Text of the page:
2. The Role of Religion. In so many stories, in so much history, religion is such a massive force that it can change the course of history. It is even now changing the course of history. Do not underplay its importance to the setting. Unlike some things in a campaign, even in fantasy campaigns that rely on massive pantheons and not a single deity, religions often cross countries, often cross continents. The methods and specifics of each may be different and at the end of the day, if there are no other enemies they may turn on each other for heresy and harboring heretics, but prior to that, they will band together against outside forces and threats. The church can have members in various militaries. They can have members in different guilds. They can have the heart and soul of the common people. Its often why some nations completely outlaw religion in an effort to remove that influence from their own rule. Think on how church and state vie for power. Think of where the heart of the church is. Ponder at what the roles within the church are. There's so much meat in religion that its a shame to just use it as a place where clerics come from.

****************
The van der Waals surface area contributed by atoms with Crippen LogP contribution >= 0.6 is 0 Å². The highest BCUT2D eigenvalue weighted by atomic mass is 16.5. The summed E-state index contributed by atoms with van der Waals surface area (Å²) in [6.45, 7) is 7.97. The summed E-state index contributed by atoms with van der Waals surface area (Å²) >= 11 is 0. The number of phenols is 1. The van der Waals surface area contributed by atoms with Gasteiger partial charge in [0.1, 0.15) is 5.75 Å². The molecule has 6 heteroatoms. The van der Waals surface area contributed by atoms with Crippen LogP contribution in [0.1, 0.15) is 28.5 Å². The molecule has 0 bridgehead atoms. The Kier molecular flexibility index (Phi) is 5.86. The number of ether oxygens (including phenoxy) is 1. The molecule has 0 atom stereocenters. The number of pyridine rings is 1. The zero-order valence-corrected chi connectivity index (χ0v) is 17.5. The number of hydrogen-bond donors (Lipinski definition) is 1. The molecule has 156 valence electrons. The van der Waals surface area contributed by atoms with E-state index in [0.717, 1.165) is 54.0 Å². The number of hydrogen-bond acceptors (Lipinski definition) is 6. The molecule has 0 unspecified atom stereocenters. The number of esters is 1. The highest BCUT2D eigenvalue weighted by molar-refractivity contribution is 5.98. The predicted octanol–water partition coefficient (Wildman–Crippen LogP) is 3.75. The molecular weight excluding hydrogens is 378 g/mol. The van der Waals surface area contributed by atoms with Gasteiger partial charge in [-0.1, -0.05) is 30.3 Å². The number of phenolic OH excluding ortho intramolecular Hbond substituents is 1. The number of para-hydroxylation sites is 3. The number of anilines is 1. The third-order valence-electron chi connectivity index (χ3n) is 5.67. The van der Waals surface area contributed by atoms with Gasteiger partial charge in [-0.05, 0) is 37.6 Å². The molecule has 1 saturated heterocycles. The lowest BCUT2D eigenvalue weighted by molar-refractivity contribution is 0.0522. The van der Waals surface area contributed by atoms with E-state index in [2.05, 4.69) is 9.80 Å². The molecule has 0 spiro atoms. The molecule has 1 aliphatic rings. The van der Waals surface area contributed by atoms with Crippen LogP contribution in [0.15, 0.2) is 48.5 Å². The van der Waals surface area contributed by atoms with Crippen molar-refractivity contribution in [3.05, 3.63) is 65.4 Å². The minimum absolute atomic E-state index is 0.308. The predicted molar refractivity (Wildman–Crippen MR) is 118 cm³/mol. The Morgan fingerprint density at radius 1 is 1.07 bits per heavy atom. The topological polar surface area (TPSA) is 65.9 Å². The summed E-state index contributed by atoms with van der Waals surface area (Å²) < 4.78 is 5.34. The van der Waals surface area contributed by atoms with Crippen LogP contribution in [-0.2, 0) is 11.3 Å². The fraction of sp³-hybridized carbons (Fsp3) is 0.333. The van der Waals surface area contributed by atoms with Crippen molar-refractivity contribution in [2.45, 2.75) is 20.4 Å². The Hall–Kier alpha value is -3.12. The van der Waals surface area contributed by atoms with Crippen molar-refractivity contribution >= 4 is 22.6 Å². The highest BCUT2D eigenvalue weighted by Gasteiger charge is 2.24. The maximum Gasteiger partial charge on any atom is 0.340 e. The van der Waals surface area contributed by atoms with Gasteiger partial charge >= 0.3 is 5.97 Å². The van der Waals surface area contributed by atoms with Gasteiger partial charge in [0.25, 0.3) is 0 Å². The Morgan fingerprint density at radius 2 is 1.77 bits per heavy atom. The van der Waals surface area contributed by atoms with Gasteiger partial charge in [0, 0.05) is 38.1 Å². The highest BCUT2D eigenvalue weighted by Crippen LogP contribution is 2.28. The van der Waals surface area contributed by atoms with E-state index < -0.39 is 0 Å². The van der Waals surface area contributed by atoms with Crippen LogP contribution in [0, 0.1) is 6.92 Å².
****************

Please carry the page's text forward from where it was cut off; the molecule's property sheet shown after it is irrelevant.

3. Players Role: Good players are more than just a single set of stats. Even if they weren't though, as they rise in level, even the most mundane and martial of them, are often more than a match for a soldier or a patrol of soldiers or even an army of soldiers. When engaging the players in a setting where war is around the corner, try to have a shopping list of things that the players can do that can change the tide of war. Fighting in the front lines is one thing, and if you're not playing Rolemaster or Warhammer (at least the 1st and 2nd edition), where a good roll can kill even a high level character, then players butchering their way through low level soldiers can be quite boring after a while. Have dispatches that they need to intercept. Have secret labs that they need to raid. Have vehicles with coded languages that they need to break. Have power sources that need to be destroyed. Keep the players from being more than soldiers but do it with a good reason.